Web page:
Fundamentals-of-Microelectronics-Behzad-Razavi.pdf

What happens to the phase after compensation as shown

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What happens to the phase after compensation? As shown in Fig. 12.72(b), the low-frequency section of changes because is moved to , but the critical section near does not. Consequently, the phase margin increases. Example 12.42 The amplifier shown in Fig. 12.73(a) employs a cascode stage and a CS stage. Assuming that the pole at node is dominant, sketch the frequency response and explain how the circuit can be “compensated.” Solution Recall from Chapter 11 that the cascode stage exhibits one pole arising from node and an- other from node , with the latter falling much closer to the origin. We can express these poles respectively as (12.192) (12.193) where and denote the total capacitance seen at each node to ground. The third pole is associated with the output node: (12.194) where represents the total capacitance at the output node. We assume . The frequency response of the amplifier is plotted in Fig. 12.73(b). To compensate the circuit for use in a feedback system, we can add capacitance to node so as to reduce . If is sufficiently large, the gain crossover occurs well below the phase crossover, providing adequate phase margin [Fig. 12.73(c)]. An important observation here is that frequency compensation inevitably degrades the speed because the dominant pole is reduced in magnitude.
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BR Wiley/Razavi/ Fundamentals of Microelectronics [Razavi.cls v. 2006] June 30, 2007 at 13:42 664 (1) 664 Chap. 12 Feedback V DD M 1 M M V b1 V b2 V b3 4 3 M 2 M in V M V out V 5 6 A B X C b4 comp ω 0 ω 0 ω 90 180 270 (log scale) (log scale) ω p,B ω 20log KH KH ω 0 ω 0 ω 90 180 270 (log scale) (log scale) ω p,B ω 20log KH KH ω p,B (c) (a) (b) p,out p,A p,out p,A Figure 12.73 Exercise Repeat the above example if and are omitted, i.e., the first stage is a simple CS amplifier. We now formalize the procedure for frequency compensation. Given the frequency response of an amplifier and the desired phase margin, we begin from the phase response and determine the frequency, , at which (Fig. 12.74). We then mark on the magnitude response and draw a line having a slope of 20 dB/dec toward the vertical axis. The point at which this line intercepts the original magnitude response represents the new position of the dominant pole, . By design, the compensated amplifier now exhibits a gain crossover at . Example 12.43 A multipole amplifier exhibits the frequency response plotted in Fig. 12.75(a). Assuming the poles are far apart, compensate the amplifier for a phase margin of with .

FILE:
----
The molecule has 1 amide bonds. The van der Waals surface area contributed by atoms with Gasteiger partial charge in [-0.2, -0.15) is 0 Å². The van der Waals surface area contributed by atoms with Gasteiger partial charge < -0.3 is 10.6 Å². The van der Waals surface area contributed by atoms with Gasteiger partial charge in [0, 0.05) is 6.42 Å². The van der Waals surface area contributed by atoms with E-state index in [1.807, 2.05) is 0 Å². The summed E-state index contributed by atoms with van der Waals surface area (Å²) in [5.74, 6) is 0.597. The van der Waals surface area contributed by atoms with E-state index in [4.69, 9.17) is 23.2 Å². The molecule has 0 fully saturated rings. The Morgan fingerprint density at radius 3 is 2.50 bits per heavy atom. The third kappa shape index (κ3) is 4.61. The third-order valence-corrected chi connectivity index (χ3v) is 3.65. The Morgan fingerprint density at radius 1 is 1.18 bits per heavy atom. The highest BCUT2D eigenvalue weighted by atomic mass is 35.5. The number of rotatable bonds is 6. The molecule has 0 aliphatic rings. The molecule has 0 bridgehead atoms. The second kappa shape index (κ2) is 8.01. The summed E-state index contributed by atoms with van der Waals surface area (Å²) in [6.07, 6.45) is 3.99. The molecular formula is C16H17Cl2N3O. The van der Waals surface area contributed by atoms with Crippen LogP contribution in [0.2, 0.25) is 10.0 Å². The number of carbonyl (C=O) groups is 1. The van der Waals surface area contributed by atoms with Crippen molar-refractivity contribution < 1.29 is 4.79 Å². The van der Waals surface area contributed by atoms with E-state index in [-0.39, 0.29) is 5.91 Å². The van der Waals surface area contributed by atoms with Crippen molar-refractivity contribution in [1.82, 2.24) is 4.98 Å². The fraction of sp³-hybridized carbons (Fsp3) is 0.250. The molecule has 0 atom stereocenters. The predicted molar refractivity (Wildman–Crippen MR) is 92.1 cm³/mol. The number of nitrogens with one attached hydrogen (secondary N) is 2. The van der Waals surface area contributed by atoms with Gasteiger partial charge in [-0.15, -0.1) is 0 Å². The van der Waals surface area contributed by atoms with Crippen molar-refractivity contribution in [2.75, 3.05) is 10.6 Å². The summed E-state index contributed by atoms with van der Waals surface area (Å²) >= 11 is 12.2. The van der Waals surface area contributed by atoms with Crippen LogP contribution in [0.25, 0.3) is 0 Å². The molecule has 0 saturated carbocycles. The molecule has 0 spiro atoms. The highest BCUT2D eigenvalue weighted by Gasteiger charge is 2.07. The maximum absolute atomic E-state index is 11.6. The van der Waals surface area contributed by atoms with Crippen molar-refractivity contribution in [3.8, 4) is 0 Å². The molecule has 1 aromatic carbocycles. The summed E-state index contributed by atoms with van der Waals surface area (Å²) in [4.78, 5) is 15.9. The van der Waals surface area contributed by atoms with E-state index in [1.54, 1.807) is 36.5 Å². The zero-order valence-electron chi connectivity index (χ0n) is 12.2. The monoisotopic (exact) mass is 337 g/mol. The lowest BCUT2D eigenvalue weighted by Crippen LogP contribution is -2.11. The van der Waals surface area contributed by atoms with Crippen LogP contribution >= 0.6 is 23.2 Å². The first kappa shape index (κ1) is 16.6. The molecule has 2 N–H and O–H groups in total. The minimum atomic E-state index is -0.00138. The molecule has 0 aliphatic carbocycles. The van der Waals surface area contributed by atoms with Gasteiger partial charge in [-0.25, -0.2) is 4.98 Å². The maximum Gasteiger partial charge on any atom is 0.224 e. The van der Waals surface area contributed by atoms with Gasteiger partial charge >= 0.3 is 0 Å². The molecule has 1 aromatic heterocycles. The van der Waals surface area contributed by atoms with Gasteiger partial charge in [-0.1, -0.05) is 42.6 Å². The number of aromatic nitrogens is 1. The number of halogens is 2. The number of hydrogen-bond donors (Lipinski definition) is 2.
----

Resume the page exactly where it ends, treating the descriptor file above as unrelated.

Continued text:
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BR Wiley/Razavi/ Fundamentals of Microelectronics [Razavi.cls v. 2006] June 30, 2007 at 13:42 665 (1) Sec. 12.8 Stability in Feedback Systems 665 ω 0 ω 0 ω ω 20 dB/dec 20log KH KH + PM 180 ω PM p1 p1 (log scale) (log scale) Figure 12.74 Systematic method for frequency compensation. 0 0 ω p1 ω p2 135 ω ω (log scale) (log scale) H H 20log ω p1 Figure 12.75 Solution Since the phase reaches at , in this example . We thus draw a line with a slope of dB/dec from toward the vertical axis [Fig. 12.75(b)]. The dominant pole must therefore be translated to . Since this phase margin is generally inadequate, in practice, .
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